Websocket problem



I am trying to deploy my reaction to a shared hosted server. The deployment itself was successful but I have to proxy the external traffic to the internal port the reaction node is running on.

This I have to do via htaccess

RewriteRule (.*) http://localhost:PORTNUMBER/$1 [P]

So far so good. The problem is that my provider does not accept the websocket traffic through the proxy. And as far I understand reaction relies on it, right?

So my provider suggested to figure out if reaction does all communication through websockets or just a little part of it. In this case he suggests that it might be possible to separate the websocket traffic from the regular http traffics that runs over port 80 or 443. In this case I could proxy traffic correctly and open a separate port just for the few modules that use websocket traffic.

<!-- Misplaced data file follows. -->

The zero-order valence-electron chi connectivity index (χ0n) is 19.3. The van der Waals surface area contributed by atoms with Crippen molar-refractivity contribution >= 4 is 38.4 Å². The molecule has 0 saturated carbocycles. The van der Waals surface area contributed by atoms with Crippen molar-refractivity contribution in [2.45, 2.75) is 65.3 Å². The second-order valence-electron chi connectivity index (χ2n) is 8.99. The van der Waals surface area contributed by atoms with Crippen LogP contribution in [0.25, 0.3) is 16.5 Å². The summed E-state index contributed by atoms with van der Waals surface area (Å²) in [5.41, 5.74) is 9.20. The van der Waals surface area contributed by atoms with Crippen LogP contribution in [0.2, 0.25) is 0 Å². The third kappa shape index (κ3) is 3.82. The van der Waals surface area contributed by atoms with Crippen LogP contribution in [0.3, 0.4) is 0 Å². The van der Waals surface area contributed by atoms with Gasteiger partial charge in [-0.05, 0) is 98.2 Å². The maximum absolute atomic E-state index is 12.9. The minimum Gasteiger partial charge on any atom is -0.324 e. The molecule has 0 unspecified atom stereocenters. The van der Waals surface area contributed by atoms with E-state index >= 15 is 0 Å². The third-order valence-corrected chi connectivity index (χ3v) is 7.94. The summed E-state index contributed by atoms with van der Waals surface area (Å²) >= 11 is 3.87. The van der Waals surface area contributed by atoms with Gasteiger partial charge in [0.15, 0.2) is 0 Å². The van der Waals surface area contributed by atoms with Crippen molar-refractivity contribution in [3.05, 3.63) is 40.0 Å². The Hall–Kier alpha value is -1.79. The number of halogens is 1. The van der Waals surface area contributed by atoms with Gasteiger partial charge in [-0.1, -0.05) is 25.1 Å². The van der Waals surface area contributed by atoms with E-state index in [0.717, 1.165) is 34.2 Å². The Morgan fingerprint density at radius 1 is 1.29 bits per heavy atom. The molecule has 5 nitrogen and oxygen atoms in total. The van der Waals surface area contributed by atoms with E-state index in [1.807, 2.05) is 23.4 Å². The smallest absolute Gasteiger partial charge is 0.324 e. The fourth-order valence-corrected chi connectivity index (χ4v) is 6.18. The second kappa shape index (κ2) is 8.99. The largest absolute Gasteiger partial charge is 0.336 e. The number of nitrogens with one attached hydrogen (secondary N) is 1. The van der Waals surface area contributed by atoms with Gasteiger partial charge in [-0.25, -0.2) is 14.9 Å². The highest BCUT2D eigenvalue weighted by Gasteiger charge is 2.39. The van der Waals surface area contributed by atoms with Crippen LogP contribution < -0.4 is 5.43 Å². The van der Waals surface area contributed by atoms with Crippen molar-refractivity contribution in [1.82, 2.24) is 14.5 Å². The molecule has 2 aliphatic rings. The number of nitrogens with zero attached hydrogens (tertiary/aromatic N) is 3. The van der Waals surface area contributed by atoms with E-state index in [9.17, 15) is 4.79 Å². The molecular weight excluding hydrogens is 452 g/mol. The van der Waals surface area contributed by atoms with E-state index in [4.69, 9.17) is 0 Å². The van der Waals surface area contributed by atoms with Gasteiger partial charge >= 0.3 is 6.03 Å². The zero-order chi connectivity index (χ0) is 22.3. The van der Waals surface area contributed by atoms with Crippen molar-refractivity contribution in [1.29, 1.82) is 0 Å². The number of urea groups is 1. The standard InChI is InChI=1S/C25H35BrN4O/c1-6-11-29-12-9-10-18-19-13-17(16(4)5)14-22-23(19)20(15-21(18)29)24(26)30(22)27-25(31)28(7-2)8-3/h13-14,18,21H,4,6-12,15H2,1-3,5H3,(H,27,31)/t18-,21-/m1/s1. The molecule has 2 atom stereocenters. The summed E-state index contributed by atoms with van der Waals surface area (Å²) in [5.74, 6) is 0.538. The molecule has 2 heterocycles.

I’m not a dev ops pro so I am not sure if something like this could work or does make sense in general.

I would appreciate if somebody would share their thoughts on this.



Reaction is build on Meteor and Meteor is built on websockets. Almost all communication with the server happens over a websocket connection right from the first page load. I can’t speak to how you’d deal with that on a shared hosting provider, but you’ll definitely need that to work.

Another option is use a cloud provider like Digital Ocean and run your own dedicated server for $10/month (which I assume is less than you’re paying for shared hosting). The Docker deployment docs explain that exact scenario.



Would you say a 5$ droplet (1 core, 512mb) is sufficient to develop on reaction? At least until it goes into production.


No, not for development. You’ll probably need at least 2GB RAM for a dev machine and at least 1GB for the production deployment. Is there any reason you’re not doing the development on your local machine where you have far more resources and a text editor? Reaction is supported on every operating system, so you shouldn’t ever need to develop on a remote server.


Hey Jeremy,

you’re right of course, the small droplet is just for test deployments to show the current state of development to the client.

I took the small 512mb droplet (Debian) and installed everything. It went well so far, but when starting up it just says “Killed” after “MongoDB started”. I also just asked in the chat. You are most welcome to join :slight_smile: